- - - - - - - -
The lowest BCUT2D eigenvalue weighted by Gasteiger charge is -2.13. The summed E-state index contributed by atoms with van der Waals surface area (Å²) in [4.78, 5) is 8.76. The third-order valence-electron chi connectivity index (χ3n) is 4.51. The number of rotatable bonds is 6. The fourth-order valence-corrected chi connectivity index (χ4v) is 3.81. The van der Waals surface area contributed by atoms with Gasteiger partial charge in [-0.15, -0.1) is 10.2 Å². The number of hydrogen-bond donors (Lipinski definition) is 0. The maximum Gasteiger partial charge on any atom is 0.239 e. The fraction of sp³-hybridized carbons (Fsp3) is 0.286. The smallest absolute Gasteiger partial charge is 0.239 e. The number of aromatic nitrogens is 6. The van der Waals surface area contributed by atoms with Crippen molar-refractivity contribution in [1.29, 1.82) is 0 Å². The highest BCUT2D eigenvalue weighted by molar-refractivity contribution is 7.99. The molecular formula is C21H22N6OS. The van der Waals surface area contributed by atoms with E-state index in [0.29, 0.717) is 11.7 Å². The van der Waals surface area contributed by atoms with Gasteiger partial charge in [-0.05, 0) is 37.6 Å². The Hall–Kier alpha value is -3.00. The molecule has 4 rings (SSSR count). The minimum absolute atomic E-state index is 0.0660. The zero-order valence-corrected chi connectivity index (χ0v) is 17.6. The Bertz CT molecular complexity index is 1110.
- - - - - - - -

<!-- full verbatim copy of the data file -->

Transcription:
The lowest BCUT2D eigenvalue weighted by Gasteiger charge is -2.13. The summed E-state index contributed by atoms with van der Waals surface area (Å²) in [4.78, 5) is 8.76. The third-order valence-electron chi connectivity index (χ3n) is 4.51. The number of rotatable bonds is 6. The fourth-order valence-corrected chi connectivity index (χ4v) is 3.81. The van der Waals surface area contributed by atoms with Gasteiger partial charge in [-0.15, -0.1) is 10.2 Å². The number of hydrogen-bond donors (Lipinski definition) is 0. The maximum Gasteiger partial charge on any atom is 0.239 e. The fraction of sp³-hybridized carbons (Fsp3) is 0.286. The smallest absolute Gasteiger partial charge is 0.239 e. The number of aromatic nitrogens is 6. The van der Waals surface area contributed by atoms with Crippen molar-refractivity contribution in [1.29, 1.82) is 0 Å². The highest BCUT2D eigenvalue weighted by molar-refractivity contribution is 7.99. The molecular formula is C21H22N6OS. The van der Waals surface area contributed by atoms with E-state index in [0.29, 0.717) is 11.7 Å². The van der Waals surface area contributed by atoms with Gasteiger partial charge in [-0.05, 0) is 37.6 Å². The Hall–Kier alpha value is -3.00. The molecule has 4 rings (SSSR count). The minimum absolute atomic E-state index is 0.0660. The zero-order valence-corrected chi connectivity index (χ0v) is 17.6. The Bertz CT molecular complexity index is 1110.